- Theological conversations — During his missionary journeys, Paul often went to the Jewish synagogue in each city. Acts 17:2 says that was his habit. He went to the synagogue where people would already be talking about spiritual matters and then he pointed them to Christ. There in Thessalonica, he won both Jewish and Greek converts. In our culture today, hip-hop music is often the most theological genre, even if it can be misguided. Kayne West, one of the top rap artists today, says his latest record is a “gospel album.” It may not give a biblical gospel. But he, along with virtually every other rapper, is talking about theological issues. Christian hip-hop artists are bringing gospel truth to these conversations. They allow church leaders an entry point to a spiritual dialogue happening in our culture we often miss or ignore.
- Ministry reminders —Paul not only gave theological instruction to churches in his letters, he gave ministry updates. Churches would be told the spread of the gospel, the state of Paul’s work, and specific prayer requests for people and his ministry. Believers were able to see that the church was much larger than their local gathering. In a hostile culture, it reminded them of their ultimate victory in Christ. We need those same reminders today as we face an increasingly antagonistic culture. It can be encouraging to hear how God is at work far beyond our circle of influence. Artists like Lecrae, Trip Lee, Propaganda, and others offer pastors and church leaders that opportunity along with the privilege of joining in the work through prayer. Find out how God is at work and pray that He continues to use these artists to reach those far from Christ with the life-changing message of Jesus.
You may never own a rap album, but you need to pay attention to Christian hip-hop. You need to hear how God has redeemed these individuals and is working in and through them to create quality art that unashamedly preaches Christ crucified in a language that may be foreign to you.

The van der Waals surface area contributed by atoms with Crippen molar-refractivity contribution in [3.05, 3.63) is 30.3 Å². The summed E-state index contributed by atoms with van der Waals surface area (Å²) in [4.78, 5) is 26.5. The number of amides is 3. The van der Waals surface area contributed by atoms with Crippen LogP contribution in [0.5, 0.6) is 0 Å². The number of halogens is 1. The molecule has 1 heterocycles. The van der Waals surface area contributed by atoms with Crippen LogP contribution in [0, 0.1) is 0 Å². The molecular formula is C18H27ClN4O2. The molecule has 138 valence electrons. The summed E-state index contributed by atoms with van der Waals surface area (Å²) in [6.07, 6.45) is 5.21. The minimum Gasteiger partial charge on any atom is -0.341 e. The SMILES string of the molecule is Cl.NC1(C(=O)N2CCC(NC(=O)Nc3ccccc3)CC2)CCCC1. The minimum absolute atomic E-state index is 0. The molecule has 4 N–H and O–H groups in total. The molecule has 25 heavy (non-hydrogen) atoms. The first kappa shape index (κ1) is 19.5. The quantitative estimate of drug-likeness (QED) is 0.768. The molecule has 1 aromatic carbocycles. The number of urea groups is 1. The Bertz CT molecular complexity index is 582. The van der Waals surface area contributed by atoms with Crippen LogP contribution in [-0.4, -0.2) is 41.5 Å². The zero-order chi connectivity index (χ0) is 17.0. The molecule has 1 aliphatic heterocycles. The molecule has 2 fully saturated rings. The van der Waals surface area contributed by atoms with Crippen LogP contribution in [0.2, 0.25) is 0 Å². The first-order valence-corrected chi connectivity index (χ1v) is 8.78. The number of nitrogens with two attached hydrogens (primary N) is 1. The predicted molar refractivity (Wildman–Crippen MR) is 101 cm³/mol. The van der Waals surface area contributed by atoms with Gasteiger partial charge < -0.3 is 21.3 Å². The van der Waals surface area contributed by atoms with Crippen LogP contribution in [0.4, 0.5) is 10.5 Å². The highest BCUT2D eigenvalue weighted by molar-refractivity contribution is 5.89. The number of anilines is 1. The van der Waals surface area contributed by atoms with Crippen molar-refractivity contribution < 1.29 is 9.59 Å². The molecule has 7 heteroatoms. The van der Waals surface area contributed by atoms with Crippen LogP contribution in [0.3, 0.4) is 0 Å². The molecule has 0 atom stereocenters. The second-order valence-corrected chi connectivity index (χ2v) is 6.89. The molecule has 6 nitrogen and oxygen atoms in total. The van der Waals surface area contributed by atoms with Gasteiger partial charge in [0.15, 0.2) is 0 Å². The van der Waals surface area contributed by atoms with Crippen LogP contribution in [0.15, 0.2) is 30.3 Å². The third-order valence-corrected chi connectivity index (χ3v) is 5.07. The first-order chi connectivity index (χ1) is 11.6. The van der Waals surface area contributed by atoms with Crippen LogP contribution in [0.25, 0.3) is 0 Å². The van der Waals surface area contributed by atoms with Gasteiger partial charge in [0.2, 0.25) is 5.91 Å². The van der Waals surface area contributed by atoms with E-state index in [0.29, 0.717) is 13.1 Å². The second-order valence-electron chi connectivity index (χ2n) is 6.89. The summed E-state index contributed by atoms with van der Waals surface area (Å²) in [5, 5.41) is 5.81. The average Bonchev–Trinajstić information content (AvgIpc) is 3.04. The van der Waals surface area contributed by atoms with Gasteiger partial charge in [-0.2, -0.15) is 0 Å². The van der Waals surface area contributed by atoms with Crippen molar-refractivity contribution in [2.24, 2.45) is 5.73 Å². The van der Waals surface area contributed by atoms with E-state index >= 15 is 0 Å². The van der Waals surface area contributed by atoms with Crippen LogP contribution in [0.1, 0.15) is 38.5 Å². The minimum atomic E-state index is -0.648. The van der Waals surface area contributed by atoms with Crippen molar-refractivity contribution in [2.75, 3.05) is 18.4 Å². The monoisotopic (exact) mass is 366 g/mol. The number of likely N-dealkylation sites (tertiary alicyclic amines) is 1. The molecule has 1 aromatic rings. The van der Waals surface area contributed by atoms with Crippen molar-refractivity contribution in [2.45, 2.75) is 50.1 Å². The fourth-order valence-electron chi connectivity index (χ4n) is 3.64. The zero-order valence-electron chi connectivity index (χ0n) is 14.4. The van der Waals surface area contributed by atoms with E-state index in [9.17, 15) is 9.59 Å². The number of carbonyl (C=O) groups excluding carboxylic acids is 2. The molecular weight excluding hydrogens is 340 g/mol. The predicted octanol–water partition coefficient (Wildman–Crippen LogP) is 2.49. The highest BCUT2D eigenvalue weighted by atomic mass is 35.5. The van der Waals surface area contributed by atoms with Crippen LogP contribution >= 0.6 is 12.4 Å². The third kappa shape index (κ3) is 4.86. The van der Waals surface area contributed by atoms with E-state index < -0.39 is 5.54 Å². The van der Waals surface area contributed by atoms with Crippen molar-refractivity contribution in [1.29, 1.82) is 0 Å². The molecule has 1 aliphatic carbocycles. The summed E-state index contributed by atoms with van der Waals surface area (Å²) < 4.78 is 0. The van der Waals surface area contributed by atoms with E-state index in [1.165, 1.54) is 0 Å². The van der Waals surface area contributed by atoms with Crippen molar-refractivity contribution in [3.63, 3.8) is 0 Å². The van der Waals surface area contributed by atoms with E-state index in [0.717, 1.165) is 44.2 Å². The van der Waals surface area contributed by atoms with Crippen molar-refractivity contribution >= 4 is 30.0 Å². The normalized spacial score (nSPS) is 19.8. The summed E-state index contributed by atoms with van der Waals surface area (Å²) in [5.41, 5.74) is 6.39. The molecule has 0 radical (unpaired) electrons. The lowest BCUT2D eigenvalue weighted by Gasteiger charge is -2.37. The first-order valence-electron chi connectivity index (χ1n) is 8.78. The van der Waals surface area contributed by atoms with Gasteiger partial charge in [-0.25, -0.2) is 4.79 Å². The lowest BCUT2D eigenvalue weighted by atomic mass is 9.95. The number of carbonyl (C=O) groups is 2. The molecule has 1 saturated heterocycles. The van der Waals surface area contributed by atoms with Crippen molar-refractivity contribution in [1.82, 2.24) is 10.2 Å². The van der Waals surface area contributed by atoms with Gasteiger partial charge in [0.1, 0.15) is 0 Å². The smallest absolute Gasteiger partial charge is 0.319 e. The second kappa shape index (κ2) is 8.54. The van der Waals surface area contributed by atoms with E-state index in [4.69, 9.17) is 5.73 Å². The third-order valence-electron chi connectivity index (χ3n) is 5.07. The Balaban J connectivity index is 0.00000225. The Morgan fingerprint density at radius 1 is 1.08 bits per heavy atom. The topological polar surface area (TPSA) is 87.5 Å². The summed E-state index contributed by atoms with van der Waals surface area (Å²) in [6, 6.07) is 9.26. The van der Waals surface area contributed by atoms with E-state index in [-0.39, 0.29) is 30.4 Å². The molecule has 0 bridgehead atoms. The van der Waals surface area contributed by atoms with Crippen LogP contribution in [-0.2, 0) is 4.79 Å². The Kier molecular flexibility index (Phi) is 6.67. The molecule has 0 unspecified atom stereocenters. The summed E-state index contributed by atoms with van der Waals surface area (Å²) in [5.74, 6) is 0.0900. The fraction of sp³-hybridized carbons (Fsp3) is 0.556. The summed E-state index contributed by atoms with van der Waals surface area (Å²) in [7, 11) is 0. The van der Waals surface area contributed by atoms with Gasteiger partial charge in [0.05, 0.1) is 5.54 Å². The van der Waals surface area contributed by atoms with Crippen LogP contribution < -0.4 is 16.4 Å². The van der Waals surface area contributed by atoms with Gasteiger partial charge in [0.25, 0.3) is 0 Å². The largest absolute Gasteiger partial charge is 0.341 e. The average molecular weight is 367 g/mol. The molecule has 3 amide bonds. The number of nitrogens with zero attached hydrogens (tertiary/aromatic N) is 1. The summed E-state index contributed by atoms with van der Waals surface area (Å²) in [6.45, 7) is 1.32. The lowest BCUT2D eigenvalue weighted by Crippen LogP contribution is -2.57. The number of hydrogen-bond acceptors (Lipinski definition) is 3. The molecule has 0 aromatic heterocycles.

Lecrae’s brand new book, Unashamed, released earlier this week. You can find out more about the book and purchase your copy at UnashamedBook.com.
Posted on May 5, 2016
Christ is Lord of every square inch of creation.
Except for musical style since there are no Christian forms of music and art. Those square inches are totally neutral. Lyrics are morally charged of course because they include propositions, and since we are no wandering post-moderns, we shall judge the subjects and predicates.
But after all that judging, who can blame us for needing a little relaxation with our amoral gangsta rap? Especially when they see the download numbers, Lloyd-Jones and Whitefield would have been proud.
A sad inconsistency for a generation who loves entertainment even more than they love public respect.
If the main concern of the church is to attract the masses and get them through the doors of the church buildings, then why not set up a few Bud tents in the parking lot along with a few Christian Go-Go girls.
We’d probably pack in those from the 60’s generation and the biker gangs for sure then.
In the word and not of it, if you know to what this refers. Also, I would not go so far as to assume that everyone of the 60s generation was as much into beer and go-go girl wear and biker gangs as you seem to imply — unless you’re referring to yourself, maybe?